Lying, whether by omission or by saying things that aren't true, is just trying to control someone else's reality. One reason we lie is to get something we would not be able to get by honest means. Another is to avoid a consequence for something we have already done. By lying we are trying to change an outcome to favor ourselves or to avoid something unpleasant or painful.
I think the reason you lie is because you want to control your BS's reality and therefore what she thinks about you and your chances for reconciliation. But a far more important question is: why is lying your go to mechanism when confronted with a difficult situation? Why is it easier and more comfortable to lie than tell the truth?
Finding the answer to that question will take a lot of self reflection, probably with the help of a therapist who knows how to ask the right questions. But. There is something you can do to aid the process starting today, right this moment. You can stop lying. It is a simple idea but it is difficult to do because you have to override what is, at this point, a mechanism that is wired into your brain circuitry.
For most of my life I have been what I would call a "spinner". Someone who would spin the truth so that people would perceive me in the best possible light. White lies, people would call them. I was late because of traffic (I didn't budget my time properly). I got this flavor because I know you like it (because it's what I wanted). They seemed harmless to me and telling these little lies felt completely natural. But they weren't harmless to me. Lying is a brain mechanism. It changed my brain. You've seen in your own life the horrible damage the lying mechanism leads to. I did too. I knew I had to stop lying to save not only my relationship with my BS but also to save myself from going through a life of further self destruction. To stop lying, I had to change my brain.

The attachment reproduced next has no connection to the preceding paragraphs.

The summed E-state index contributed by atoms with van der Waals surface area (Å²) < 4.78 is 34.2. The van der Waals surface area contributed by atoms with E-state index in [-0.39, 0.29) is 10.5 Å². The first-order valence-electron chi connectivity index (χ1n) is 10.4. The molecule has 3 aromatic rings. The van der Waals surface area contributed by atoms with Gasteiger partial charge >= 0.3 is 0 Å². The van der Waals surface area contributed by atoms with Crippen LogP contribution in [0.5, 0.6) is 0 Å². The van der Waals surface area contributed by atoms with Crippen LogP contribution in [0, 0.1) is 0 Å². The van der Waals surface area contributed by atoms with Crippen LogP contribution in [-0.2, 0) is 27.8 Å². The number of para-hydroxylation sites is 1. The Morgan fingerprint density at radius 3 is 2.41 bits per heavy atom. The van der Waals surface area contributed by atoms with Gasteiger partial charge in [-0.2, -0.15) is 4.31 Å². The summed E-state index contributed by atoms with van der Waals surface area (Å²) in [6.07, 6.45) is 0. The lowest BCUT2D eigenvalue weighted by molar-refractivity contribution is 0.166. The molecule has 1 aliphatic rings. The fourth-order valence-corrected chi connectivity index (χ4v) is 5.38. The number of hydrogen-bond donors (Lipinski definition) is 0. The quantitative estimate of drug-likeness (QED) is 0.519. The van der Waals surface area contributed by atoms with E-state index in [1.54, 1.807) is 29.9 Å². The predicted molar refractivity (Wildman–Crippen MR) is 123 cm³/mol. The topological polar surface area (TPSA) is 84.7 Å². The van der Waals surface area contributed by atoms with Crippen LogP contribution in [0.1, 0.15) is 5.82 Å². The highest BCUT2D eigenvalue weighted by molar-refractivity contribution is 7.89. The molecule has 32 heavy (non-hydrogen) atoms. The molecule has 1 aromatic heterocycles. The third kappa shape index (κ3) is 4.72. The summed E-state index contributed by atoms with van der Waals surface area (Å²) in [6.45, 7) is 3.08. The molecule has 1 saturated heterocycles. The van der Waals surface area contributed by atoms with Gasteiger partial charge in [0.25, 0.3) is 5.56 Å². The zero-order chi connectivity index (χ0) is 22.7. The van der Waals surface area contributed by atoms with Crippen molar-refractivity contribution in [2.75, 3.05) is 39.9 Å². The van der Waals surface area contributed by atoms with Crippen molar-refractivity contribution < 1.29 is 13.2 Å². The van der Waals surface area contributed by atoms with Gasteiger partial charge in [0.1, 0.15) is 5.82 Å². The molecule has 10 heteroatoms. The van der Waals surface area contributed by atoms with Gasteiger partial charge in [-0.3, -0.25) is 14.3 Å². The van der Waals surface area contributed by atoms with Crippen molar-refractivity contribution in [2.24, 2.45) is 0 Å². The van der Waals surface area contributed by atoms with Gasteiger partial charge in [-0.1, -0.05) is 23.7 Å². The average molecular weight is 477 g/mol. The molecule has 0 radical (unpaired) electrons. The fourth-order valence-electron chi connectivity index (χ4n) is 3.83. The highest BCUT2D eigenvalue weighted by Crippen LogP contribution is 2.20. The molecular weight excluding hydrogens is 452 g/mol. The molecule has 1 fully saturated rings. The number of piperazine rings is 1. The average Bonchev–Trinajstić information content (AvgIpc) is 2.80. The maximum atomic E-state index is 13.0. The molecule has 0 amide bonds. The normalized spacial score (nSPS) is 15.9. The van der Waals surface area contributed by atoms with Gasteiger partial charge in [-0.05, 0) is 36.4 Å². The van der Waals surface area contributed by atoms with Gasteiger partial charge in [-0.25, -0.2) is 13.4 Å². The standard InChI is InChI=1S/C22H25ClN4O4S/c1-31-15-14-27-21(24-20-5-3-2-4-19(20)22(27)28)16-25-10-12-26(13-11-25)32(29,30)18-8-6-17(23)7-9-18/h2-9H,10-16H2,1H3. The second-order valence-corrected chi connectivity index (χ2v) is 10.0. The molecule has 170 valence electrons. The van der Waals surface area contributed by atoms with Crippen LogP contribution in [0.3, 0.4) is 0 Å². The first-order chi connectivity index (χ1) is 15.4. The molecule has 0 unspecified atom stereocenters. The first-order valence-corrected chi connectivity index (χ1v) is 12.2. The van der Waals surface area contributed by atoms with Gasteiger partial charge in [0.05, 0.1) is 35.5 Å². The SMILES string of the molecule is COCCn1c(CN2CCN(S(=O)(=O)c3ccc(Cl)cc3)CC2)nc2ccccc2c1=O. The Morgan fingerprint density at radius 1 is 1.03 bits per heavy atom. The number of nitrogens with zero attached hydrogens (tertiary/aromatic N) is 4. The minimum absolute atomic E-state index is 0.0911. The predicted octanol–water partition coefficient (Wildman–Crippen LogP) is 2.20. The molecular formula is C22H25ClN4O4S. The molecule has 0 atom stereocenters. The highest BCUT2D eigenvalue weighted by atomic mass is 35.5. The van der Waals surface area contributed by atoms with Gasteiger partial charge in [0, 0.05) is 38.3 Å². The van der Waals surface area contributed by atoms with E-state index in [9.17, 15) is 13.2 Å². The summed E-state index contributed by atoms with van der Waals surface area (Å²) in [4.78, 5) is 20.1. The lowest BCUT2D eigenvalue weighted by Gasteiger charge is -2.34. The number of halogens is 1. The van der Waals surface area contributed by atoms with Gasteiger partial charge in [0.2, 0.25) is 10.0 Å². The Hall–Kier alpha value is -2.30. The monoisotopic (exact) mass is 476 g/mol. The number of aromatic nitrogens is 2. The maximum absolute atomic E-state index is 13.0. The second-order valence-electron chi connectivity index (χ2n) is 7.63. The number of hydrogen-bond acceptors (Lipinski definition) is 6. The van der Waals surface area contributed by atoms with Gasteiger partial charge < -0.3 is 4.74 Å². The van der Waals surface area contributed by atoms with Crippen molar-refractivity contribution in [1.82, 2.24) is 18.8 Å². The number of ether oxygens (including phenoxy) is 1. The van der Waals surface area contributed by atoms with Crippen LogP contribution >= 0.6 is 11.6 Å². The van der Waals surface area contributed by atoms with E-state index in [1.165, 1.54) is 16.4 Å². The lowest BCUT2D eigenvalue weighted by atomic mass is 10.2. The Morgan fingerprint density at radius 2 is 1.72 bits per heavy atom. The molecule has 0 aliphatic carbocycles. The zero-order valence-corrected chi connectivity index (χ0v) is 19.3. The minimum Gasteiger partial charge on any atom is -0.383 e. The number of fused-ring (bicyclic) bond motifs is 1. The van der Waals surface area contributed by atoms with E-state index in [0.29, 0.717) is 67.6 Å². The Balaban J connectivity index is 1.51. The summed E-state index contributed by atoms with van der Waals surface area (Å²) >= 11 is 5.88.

The automatic lying mechanism got built up one lie at a time. Changing it is done at the same level. One truth at a time. That means every time I realized I had lied, I had to correct it. Not just acknowledge to myself that I was lying or had lied but actually tell the person I lied to and correct it to them. Sometimes it felt ridiculous, admitting to the tiny lie I had just told. Like traffic and being late. Over time, though, I began to catch them before they came out of my mouth. It felt like just going over a speed bump. After about two and a half years of practice, I have finally gotten to the point that telling the truth is usually my first response. The old "lie first" mechanism still activates sometimes but I'm aware of it, I notice it and I usually autocorrect before it even gets out.
A bonus to this all this truth telling is that eventually I really began to be able to recognize my own lies, even ones I was telling myself in the past, including the lies I told myself to make me think it was okay to betray my husband and my own values. That's where the therapist can be helpful. But the truth telling, the brain rewiring, only you can make that happen. I'm not saying it'll be comfortable. But really, what do you have to lose at this point?